Mountain lion’s dinner is a SLO piglet

Brittany Couch had already decided to keep her animals inside at night after seeing a mountain lion kill a piglet behind her house two weeks ago.

It didn’t help that she saw what might be the same predator do the same thing again early Thursday morning.

Couch lives in the neighborhood of Mission and Chorro streets, not far from downtown San Luis Obispo. Her yard backs up to Old Garden Creek, the drainage for Bishop Peak and much of the Foothill Boulevard area.

She assumed Thursday’s visitor, which police report was in the area about 2:50 a.m., was the same big cat she saw two weeks ago.

“It didn’t ever occur to me to call police,” she said of the earlier episode. “We heard it then because we heard the piglet screaming and we heard it die. The animal then jumped down and walked away with it in its mouth.”

Police responded to the creek area abutting Couch’s yard early Thursday to see a mountain lion in a tree between her yard and the creek itself. They shined spotlights on it, which Couch thought might have confused the animal because it took longer to leave than the first time.

Police are asking people to call the department if they see a mountain lion in San Luis Obispo neighborhoods.

Neighbors reported to police that there had been wild pigs in the creek area, said Lt. Steve Tolley, and the suspicion is that the lion’s meal was some kind of feral piglet.

Dennis Michniuk, a fisheries biologist for the state Department of Fish and Game, said he does much of his work in the creeks and has seen evidence of pigs and possibly the pigs themselves. They come down out of the hills for water, but also because the creeks are full of crayfish, a favorite food.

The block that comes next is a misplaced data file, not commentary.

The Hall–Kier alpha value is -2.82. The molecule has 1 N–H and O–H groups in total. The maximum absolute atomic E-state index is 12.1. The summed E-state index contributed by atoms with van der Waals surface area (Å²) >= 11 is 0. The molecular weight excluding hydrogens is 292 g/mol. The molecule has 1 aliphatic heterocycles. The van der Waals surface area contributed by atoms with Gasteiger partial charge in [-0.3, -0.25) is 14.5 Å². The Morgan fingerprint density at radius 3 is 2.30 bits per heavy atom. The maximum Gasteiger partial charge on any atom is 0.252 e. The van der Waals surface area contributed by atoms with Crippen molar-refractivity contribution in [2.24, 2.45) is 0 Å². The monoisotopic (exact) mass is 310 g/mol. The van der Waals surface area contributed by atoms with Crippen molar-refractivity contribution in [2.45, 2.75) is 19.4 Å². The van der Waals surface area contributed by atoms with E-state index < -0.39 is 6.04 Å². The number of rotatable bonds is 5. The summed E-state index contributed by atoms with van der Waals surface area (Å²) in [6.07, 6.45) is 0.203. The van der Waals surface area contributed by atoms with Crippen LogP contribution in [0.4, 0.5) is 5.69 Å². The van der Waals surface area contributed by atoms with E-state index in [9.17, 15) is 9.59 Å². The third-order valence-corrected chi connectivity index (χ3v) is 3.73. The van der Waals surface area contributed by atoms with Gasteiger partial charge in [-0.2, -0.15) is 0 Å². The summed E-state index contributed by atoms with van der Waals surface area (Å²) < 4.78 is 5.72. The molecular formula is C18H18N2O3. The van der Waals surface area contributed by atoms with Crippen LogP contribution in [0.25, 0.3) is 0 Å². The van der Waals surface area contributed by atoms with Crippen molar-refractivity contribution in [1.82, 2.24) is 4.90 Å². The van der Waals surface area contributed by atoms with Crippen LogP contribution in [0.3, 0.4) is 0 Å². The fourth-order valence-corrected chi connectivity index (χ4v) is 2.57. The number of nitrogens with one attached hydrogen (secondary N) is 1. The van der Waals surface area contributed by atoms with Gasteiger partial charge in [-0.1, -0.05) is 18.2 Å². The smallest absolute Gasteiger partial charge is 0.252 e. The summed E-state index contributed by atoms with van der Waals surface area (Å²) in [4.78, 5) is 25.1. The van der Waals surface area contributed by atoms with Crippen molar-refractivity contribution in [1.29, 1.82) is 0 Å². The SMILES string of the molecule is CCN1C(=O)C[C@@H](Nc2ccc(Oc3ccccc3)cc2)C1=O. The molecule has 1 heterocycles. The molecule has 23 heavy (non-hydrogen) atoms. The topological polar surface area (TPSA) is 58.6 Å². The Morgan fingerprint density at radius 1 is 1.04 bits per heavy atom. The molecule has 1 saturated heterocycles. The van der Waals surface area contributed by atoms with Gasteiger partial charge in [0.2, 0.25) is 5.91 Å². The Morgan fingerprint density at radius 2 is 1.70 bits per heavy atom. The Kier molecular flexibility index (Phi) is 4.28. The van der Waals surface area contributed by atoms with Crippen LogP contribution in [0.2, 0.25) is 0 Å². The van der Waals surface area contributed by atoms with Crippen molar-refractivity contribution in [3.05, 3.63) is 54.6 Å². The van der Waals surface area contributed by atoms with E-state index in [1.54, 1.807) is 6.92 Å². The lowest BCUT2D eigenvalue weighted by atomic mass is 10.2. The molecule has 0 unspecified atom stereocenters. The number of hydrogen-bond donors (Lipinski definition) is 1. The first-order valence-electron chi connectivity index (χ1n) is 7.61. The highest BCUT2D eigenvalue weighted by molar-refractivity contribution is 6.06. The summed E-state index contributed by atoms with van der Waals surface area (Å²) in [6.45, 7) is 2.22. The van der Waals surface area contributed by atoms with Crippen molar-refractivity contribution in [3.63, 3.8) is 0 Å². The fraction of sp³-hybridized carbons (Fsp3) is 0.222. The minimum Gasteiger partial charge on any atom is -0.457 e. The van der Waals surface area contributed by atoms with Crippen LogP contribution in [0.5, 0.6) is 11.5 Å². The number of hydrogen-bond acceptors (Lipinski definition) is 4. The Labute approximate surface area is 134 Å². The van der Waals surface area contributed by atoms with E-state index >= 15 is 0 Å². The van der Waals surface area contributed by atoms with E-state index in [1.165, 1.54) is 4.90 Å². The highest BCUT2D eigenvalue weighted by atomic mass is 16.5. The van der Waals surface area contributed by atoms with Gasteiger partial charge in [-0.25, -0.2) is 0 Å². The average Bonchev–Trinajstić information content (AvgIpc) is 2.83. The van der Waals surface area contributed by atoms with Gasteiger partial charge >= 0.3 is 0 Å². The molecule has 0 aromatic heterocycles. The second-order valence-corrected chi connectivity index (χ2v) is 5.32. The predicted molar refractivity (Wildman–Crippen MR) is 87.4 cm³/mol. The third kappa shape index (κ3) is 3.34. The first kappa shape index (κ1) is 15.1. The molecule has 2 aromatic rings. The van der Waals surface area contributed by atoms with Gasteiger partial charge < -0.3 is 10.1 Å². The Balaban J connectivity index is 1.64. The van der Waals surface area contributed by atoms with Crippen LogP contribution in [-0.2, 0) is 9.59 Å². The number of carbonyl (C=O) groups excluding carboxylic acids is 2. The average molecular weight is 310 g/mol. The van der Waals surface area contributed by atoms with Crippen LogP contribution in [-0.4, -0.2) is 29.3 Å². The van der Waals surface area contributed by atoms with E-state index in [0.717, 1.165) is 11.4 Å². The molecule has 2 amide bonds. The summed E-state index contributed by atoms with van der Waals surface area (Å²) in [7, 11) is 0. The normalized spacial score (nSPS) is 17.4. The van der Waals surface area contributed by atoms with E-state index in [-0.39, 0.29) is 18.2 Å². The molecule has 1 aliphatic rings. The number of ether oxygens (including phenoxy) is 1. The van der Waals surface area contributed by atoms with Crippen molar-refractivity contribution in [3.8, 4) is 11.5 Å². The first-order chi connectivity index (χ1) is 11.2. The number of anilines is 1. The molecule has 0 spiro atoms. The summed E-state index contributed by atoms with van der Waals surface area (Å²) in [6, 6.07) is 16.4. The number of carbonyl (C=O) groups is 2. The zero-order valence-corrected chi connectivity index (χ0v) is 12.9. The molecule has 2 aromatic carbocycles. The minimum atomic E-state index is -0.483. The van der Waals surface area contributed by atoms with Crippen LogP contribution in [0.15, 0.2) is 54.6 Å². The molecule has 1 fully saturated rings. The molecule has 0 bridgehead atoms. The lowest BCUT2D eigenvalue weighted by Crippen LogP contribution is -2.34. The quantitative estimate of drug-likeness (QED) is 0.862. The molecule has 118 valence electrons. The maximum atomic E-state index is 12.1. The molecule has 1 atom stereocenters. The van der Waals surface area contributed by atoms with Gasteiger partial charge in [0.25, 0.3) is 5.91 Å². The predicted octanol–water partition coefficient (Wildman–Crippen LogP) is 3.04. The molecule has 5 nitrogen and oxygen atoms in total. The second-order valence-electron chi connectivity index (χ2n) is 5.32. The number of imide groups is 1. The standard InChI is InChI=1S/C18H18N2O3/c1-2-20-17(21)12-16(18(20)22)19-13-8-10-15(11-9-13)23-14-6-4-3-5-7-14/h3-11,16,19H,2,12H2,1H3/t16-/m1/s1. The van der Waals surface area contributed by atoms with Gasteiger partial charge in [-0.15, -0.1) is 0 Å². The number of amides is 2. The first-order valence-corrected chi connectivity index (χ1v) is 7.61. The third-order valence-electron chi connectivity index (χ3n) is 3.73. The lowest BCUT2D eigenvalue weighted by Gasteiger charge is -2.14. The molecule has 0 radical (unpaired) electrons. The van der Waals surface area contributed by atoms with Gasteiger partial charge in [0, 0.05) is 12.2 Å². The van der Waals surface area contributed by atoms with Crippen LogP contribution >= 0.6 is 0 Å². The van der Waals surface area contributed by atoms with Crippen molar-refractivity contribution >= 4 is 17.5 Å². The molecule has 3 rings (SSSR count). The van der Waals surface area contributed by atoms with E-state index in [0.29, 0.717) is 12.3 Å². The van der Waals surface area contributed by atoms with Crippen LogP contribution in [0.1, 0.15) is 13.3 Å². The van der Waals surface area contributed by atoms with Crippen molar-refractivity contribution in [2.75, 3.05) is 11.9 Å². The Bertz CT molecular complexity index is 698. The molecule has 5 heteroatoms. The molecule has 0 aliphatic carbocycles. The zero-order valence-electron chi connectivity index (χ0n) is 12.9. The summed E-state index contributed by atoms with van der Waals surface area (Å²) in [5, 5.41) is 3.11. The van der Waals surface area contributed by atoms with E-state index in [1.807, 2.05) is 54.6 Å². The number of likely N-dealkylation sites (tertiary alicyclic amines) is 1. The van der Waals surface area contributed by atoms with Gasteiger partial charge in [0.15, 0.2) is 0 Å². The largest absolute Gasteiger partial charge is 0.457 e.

“A lot of them are just wild pigs, domestic pigs that have become feral,” he said. “There may be some boars too in the area.”

While the neighborhood just seems like any urbanized neighborhood with houses and driveways and yards on smaller lots, it is not far from rural areas and abuts the creek, a virtual highway for wildlife.

Couch and nearby neighbor Sharon Ward see deer all the time.

“A mountain lion would eat piglets, cats, dogs, deer,” Michniuk said, “anything that is the easiest to catch and takes the least amount of energy they go for. If it’s been able to find food there before, it would go back.”

Almost three years ago San Luis Obispo police killed a mountain lion on Walnut Street close to the Police Department headquarters.

Neil Havlik, the city’s natural resources manager, said seeing them within the city proper is unusual, but they are seen in the city’s greenbelt at its edges.

“The city’s usual response is to post the area and advise people to be careful,” he said. “We tell them the usual things — don’t turn your back on them, don’t run, try to make yourself look as large as you can be, throw rocks at it, the general things for protecting yourself.”